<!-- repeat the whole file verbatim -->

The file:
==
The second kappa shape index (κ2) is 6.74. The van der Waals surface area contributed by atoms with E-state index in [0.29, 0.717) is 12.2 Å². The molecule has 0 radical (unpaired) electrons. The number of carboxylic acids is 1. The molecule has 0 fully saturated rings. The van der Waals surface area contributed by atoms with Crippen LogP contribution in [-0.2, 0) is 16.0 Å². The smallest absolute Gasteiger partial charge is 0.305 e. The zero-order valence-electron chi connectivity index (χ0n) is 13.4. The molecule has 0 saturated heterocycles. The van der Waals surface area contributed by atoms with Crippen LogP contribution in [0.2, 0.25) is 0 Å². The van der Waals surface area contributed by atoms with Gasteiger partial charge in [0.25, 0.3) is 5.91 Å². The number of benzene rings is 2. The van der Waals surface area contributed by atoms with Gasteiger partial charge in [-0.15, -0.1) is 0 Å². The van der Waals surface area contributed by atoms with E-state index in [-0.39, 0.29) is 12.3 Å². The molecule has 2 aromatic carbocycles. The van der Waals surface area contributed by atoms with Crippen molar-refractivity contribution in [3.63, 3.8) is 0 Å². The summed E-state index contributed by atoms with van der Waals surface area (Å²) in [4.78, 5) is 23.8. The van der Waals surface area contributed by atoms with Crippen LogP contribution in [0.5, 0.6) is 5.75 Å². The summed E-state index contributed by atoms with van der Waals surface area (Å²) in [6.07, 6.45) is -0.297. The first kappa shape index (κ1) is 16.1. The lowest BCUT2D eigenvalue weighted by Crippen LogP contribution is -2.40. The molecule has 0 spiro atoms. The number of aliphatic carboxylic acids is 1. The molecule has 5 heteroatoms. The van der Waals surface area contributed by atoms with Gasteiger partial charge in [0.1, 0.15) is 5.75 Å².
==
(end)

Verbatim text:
The second kappa shape index (κ2) is 6.74. The van der Waals surface area contributed by atoms with E-state index in [0.29, 0.717) is 12.2 Å². The molecule has 0 radical (unpaired) electrons. The number of carboxylic acids is 1. The molecule has 0 fully saturated rings. The van der Waals surface area contributed by atoms with Crippen LogP contribution in [-0.2, 0) is 16.0 Å². The smallest absolute Gasteiger partial charge is 0.305 e. The zero-order valence-electron chi connectivity index (χ0n) is 13.4. The molecule has 0 saturated heterocycles. The van der Waals surface area contributed by atoms with Crippen LogP contribution in [0.2, 0.25) is 0 Å². The van der Waals surface area contributed by atoms with Gasteiger partial charge in [0.25, 0.3) is 5.91 Å². The number of benzene rings is 2. The van der Waals surface area contributed by atoms with Gasteiger partial charge in [-0.15, -0.1) is 0 Å². The van der Waals surface area contributed by atoms with E-state index in [-0.39, 0.29) is 12.3 Å². The molecule has 2 aromatic carbocycles. The van der Waals surface area contributed by atoms with Crippen molar-refractivity contribution in [3.63, 3.8) is 0 Å². The summed E-state index contributed by atoms with van der Waals surface area (Å²) in [4.78, 5) is 23.8. The van der Waals surface area contributed by atoms with Crippen LogP contribution in [0.5, 0.6) is 5.75 Å². The summed E-state index contributed by atoms with van der Waals surface area (Å²) in [6.07, 6.45) is -0.297. The first kappa shape index (κ1) is 16.1. The lowest BCUT2D eigenvalue weighted by Crippen LogP contribution is -2.40. The molecule has 0 spiro atoms. The number of aliphatic carboxylic acids is 1. The molecule has 5 heteroatoms. The van der Waals surface area contributed by atoms with Gasteiger partial charge in [0.1, 0.15) is 5.75 Å².